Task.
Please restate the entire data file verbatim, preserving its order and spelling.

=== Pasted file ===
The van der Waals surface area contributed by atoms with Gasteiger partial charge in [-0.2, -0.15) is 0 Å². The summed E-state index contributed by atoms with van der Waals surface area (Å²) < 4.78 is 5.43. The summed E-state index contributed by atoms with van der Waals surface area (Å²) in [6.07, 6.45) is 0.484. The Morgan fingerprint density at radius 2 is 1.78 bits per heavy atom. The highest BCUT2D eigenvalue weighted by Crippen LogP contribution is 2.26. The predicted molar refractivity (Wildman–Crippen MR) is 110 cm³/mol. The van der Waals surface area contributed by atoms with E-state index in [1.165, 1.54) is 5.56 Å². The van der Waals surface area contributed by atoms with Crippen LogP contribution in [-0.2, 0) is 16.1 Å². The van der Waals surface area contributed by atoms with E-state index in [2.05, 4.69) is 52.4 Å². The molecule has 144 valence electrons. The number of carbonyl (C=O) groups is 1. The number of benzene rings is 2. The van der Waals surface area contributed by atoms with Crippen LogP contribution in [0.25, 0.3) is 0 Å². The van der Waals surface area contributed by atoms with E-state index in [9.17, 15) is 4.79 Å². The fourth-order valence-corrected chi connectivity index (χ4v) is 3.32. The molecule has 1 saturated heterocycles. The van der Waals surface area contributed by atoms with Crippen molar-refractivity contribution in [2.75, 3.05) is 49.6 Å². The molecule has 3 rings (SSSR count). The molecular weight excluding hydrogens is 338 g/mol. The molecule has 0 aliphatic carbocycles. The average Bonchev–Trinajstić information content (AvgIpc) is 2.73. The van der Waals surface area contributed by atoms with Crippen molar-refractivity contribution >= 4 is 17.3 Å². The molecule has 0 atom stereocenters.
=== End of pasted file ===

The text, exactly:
The van der Waals surface area contributed by atoms with Gasteiger partial charge in [-0.2, -0.15) is 0 Å². The summed E-state index contributed by atoms with van der Waals surface area (Å²) < 4.78 is 5.43. The summed E-state index contributed by atoms with van der Waals surface area (Å²) in [6.07, 6.45) is 0.484. The Morgan fingerprint density at radius 2 is 1.78 bits per heavy atom. The highest BCUT2D eigenvalue weighted by Crippen LogP contribution is 2.26. The predicted molar refractivity (Wildman–Crippen MR) is 110 cm³/mol. The van der Waals surface area contributed by atoms with E-state index in [1.165, 1.54) is 5.56 Å². The van der Waals surface area contributed by atoms with Crippen LogP contribution in [-0.2, 0) is 16.1 Å². The van der Waals surface area contributed by atoms with E-state index in [2.05, 4.69) is 52.4 Å². The molecule has 144 valence electrons. The number of carbonyl (C=O) groups is 1. The number of benzene rings is 2. The van der Waals surface area contributed by atoms with Crippen LogP contribution in [0.25, 0.3) is 0 Å². The van der Waals surface area contributed by atoms with E-state index in [9.17, 15) is 4.79 Å². The fourth-order valence-corrected chi connectivity index (χ4v) is 3.32. The molecule has 1 saturated heterocycles. The van der Waals surface area contributed by atoms with Crippen molar-refractivity contribution in [2.75, 3.05) is 49.6 Å². The molecule has 3 rings (SSSR count). The molecular weight excluding hydrogens is 338 g/mol. The molecule has 0 aliphatic carbocycles. The average Bonchev–Trinajstić information content (AvgIpc) is 2.73. The van der Waals surface area contributed by atoms with Crippen molar-refractivity contribution >= 4 is 17.3 Å². The molecule has 0 atom stereocenters.